5 Things About Swimming

It’s nearly the end of January, and I’ve been working hard at my January challenge. Which has meant going swimming three times a week and working my butt off to improve my swimming technique.

I’ve learned an awful lot with the help of the Boyfriend’s sister, who is an excellent swimmer, and an incredibly patient coach. Here are just a few of those things:

1. It’s all about the breathing

I’ve never been a fan of putting my head under the water. It’s because I wear glasses, and I’ve always been terrified of losing them, but equally worried about not wearing them. I’ve never had that time as a child where you get comfortable with being under the water, so learning to put my head under for front crawl has taken me right outside my comfort zone. Timing breathing has been the most challenging part. I feel like I can do all the moves, and my technique isn’t terrible, but I just can’t get the breathing right. Which means at time of writing, I’m still unable to do a whole length of front crawl. I’m hopeful by time of posting, I’ll have cracked the breathing issue and be flying up and down the pool.

2. Movements are very minimal

I’ve always wondered how people can do lots of lengths, because I’ve always done one length of breast stroke and been exhausted. Then my unofficial coach told me to keep my movements smaller. She said that most Olympic swimmers keep their arms tight to their body, making small circles. Trying this was a revelation – I was going faster, further and expending less energy. I went from not being able to swim two lengths to swimming 20 consecutively in less than two weeks.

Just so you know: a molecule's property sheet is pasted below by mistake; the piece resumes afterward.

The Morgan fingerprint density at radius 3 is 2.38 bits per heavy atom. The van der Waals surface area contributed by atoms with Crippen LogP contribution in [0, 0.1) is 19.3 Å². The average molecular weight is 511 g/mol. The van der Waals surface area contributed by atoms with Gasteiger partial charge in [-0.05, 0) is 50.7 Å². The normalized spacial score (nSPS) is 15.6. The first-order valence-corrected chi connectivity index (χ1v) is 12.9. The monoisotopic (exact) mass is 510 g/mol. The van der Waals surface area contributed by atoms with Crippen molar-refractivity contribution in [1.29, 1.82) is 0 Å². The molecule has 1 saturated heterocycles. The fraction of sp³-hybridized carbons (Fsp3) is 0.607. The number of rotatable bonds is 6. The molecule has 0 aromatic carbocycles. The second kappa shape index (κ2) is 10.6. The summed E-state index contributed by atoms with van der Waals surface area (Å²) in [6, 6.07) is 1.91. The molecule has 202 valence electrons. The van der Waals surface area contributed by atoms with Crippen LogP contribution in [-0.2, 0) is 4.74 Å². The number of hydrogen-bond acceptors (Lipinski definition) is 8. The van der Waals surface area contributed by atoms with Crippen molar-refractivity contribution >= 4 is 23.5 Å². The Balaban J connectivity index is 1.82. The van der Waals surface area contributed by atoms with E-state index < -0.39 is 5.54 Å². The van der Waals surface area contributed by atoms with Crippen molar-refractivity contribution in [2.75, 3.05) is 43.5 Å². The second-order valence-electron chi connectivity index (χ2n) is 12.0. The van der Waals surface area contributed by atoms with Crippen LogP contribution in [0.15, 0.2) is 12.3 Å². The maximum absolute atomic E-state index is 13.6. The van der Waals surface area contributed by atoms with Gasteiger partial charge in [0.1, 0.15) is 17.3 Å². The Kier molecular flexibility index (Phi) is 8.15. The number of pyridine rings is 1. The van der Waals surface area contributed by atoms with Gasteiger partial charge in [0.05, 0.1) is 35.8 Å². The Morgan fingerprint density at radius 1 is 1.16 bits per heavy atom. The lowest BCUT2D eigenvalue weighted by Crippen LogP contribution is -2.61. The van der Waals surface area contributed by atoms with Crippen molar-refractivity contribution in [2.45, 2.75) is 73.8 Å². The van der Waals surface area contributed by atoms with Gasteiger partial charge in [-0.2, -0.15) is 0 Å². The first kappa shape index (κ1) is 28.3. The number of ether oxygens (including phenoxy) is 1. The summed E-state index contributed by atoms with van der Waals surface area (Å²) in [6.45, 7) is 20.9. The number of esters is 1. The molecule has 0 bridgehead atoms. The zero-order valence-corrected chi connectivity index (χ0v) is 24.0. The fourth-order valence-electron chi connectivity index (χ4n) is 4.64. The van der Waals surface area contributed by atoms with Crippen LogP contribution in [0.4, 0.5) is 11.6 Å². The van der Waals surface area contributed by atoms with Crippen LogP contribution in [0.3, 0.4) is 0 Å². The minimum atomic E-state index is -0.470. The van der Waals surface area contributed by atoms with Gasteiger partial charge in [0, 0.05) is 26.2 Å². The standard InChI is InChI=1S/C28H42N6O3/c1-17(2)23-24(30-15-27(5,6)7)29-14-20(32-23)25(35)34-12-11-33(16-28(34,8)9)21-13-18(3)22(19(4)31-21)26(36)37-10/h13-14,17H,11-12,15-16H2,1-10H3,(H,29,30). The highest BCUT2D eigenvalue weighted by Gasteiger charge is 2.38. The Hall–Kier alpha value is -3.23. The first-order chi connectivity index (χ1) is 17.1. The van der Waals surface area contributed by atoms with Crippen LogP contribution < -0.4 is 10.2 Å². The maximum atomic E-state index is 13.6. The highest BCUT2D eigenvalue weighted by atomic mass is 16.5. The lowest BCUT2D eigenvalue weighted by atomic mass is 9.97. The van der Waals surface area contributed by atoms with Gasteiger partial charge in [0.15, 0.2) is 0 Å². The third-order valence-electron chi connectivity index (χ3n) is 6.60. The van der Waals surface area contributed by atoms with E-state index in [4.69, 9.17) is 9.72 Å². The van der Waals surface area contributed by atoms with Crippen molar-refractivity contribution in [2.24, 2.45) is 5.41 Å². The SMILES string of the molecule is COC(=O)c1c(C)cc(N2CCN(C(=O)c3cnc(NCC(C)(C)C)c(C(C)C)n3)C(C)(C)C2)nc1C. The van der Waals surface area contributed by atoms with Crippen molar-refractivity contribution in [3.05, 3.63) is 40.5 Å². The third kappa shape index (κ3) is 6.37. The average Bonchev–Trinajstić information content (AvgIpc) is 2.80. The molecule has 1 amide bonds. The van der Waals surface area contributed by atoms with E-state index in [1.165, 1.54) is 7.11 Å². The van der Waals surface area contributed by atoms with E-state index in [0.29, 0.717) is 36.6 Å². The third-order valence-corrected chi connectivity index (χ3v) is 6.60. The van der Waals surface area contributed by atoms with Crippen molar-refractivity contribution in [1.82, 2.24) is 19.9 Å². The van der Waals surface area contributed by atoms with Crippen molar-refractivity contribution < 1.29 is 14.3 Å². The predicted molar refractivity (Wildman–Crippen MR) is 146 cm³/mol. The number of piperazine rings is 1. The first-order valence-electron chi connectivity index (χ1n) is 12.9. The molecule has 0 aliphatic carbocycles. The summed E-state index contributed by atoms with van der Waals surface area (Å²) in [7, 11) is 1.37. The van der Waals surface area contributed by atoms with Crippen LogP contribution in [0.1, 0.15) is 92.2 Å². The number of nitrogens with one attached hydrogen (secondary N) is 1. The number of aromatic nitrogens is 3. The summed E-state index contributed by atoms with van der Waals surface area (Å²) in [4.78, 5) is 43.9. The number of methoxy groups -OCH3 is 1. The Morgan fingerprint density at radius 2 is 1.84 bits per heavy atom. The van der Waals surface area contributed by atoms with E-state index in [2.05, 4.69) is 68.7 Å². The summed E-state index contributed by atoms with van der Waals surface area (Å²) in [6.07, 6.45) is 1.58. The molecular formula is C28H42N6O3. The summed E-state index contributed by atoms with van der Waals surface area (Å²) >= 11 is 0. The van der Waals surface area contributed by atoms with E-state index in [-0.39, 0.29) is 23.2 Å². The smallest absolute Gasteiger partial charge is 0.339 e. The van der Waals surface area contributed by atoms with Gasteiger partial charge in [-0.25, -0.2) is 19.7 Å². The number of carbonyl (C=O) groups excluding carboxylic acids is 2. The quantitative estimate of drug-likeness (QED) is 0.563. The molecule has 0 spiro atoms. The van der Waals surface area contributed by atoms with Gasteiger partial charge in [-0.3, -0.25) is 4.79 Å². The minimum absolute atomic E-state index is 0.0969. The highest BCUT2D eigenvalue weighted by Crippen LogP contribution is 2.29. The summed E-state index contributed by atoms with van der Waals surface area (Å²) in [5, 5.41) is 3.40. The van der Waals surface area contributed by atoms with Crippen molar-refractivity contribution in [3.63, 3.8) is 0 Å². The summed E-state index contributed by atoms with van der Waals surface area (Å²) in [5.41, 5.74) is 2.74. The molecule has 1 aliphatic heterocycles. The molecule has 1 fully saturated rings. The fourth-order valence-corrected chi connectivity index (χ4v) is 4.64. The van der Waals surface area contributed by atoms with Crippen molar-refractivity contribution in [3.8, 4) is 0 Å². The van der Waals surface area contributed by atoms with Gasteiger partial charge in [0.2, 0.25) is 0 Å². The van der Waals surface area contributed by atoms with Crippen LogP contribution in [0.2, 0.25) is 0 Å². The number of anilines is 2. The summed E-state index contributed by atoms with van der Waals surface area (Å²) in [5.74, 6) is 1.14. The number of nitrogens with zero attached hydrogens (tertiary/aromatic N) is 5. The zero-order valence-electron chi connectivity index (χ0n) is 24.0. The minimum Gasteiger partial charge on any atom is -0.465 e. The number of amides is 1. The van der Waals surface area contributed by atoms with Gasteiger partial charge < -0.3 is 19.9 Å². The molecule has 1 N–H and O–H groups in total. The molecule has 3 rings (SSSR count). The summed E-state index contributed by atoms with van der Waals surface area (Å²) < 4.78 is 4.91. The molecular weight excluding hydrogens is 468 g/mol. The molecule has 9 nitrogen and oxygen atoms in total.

3. Lots of people swim very badly

I’ve always been envious of the people flying up and down the pool, particularly those doing front crawl. Now though, I’m amazed to see how many people swim really badly – not using the correct techniques, not putting their heads under the water, not conserving their energy through efficiency of movement. I’m by no means a good swimmer (see above point about not being able to do a length) but I feel better about being so rubbish when I see that so many of the people I would have thought of as ‘good’ are actually almost as terrible as me!

4. I actually enjoy swimming

I’ve never enjoyed swimming. Never. But with my prescription goggles and my improved ability, I’m really starting to enjoy it. It’s so boring going up and down the pool that I can really let my mind wander in a way I can’t do when I’m running, because I have to concentrate on cars and crossing roads and not falling over etc. There is a certain amount of concentration involved in swimming, but the more I do, the less this gets. A friend said on twitter that soon I’d be going up and down the lengths thinking of story plots and characters, and at the time I thought that would never be possible – due to my concentrating so fiercely on not drowning all the time. But already I’m starting to improve in confidence, which means I can start focusing on other things.

5. It’s a whole body work out

I’ve got a reasonable level of fitness – though the Boyfriend would say I’m painfully unfit – but while I have stamina, I don’t have a lot of strength. I can’t do pushups very well, and though I’ve worked on my core strength considerably over the last year, I’m still not doing 50 sit ups with ease. Swimming is really helping with all that. Rather than just strengthening my legs like running, my whole body is getting a work out. I know because I hurt in the most random places when I’ve had a tough swimming session! It’s also a very low impact sport, so the improvement isn’t coming with loads of injuries, which is great! I’m hopeful that the swimming will improve my running, as my overall level of fitness and body strength continues to grow. 30 minute 5k, here I come!


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